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New Doctoral Programme in Computational Linguistics

Press Release No. 43/2011
17 February 2011
Heidelberg University and Heidelberg Institute for Theoretical Studies (HITS) strengthen their cooperation

To support the upcoming generation of young scientists specializing in computational linguistics, Heidelberg University and the Heidelberg Institute for Theoretical Studies (HITS) have initiated a new doctoral programme “Semantic Processing”. The programme is international in reach and has started work with ten pre-docs. It focuses on the automatic processing of natural language and is situated at the interface between linguistics and computer science. The leading scientists are members of HITS and the university’s Department of Computational Linguistics. The joint study programme for pre-docs strengthens the existing cooperation between Heidelberg University and the Heidelberg Institute for Theoretical Studies.

“Language is the most important channel for information in our society,” says Prof. Dr. Anette Frank, Professor for Computational Linguistics at Heidelberg University. “So the automatic search for information in texts is getting more and more important.” Prof. Frank initiated the programme together with Prof. Dr. Michael Strube, head of the Natural Language Processing research group at HITS. Other professors involved in the graduate programme are Sebastian Padó and Stefan Riezler, both recent additions to the university’s teaching staff.

At present, many research issues in the automatic processing of the meaning of words, phrases or dialogue are still unsolved. “We concentrate on the use of statistical and corpus-based methods,” says Michael Strube. “In this way we are able to develop new and robust models of semantic analysis and processing that are suitable for large-scale applications.”

In the new doctoral programme the students will be working on topics like information and knowledge extraction, multilinguality, discourse processing and automatic translation. Another important subject is the detection of implicit information. “In ordinary language, a lot of information is not explicitly expressed,” explains Anette Frank. “This is because a reader or hearer possesses background knowledge that enables them to understand what is meant. The sentence: ‘Deep-sea drilling in the Gulf of Mexico is permitted again’ conveys more information than is literally contained in the actual sentence. It tells us that drilling was initially permitted, then prohibited and has now been ‘permitted again’. The human mind has semantic knowledge of this kind at its disposal. Computers don’t.” The Heidelberg computational linguists aim at developing programmes enabling computers to process such implicit information.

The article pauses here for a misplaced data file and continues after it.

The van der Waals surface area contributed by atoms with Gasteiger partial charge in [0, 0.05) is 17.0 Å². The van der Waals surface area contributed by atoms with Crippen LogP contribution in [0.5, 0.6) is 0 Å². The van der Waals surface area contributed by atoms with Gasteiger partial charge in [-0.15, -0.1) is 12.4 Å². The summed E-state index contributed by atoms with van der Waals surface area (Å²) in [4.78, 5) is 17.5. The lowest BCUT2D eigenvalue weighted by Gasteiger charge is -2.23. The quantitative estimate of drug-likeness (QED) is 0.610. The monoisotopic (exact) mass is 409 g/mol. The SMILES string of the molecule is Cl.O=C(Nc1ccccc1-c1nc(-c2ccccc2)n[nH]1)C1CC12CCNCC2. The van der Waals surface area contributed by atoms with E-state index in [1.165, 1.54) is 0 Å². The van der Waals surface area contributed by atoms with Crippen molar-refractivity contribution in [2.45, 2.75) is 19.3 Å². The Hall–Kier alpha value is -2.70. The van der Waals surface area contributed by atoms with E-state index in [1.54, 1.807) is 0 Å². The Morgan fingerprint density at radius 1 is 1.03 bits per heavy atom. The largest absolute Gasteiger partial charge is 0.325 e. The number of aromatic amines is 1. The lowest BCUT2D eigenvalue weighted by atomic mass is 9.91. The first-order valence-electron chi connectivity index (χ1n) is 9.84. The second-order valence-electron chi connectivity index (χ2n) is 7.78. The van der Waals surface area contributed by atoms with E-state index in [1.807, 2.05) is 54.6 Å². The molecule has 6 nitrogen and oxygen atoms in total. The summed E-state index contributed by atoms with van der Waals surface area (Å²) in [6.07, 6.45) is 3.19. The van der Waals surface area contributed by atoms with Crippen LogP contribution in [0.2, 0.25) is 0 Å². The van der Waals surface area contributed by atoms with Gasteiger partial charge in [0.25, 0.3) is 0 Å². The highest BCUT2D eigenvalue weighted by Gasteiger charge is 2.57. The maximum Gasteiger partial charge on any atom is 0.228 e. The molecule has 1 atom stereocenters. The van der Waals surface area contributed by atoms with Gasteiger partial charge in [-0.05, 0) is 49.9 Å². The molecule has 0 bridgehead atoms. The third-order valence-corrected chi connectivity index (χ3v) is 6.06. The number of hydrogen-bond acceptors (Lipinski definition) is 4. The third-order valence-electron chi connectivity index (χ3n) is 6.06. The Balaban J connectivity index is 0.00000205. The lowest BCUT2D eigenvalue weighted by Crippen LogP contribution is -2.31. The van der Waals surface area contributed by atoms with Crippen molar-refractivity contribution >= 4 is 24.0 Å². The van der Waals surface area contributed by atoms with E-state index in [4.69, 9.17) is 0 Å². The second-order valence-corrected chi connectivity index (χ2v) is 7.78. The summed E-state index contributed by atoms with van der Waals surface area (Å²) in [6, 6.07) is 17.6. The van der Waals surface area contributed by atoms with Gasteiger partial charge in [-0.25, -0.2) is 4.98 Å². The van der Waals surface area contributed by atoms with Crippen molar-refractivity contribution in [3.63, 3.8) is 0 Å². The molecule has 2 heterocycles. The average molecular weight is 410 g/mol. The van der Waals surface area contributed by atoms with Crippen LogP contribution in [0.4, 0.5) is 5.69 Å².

The doctoral programme “Semantic Processing” targets graduates in computational linguistics, computer science and mathematics, as well as graduates in linguistics who possess the required computational skills. In-course communication is in English. Three HITS doctoral grants are linked to the programme. The first will be advertised in the course of this year, the other two over the next two years. Beside a career in university research departments, students successfully completing the course have good prospects in business and industry, for example in IT companies specializing in text-mining, document management or internet search.

For more information, go to


Prof. Dr. Anette Frank
Heidelberg University
Department of Computational Linguistics
phone: +49 6221 543247 or 543245 (secretaries)


Prof. Dr. Michael Strube
Natural Language Processing
phone: +49 6221 533243


Dr. Peter Saueressig
Heidelberg Institute for Theoretical Studies
Public Relations
phone: +49 6221 533245

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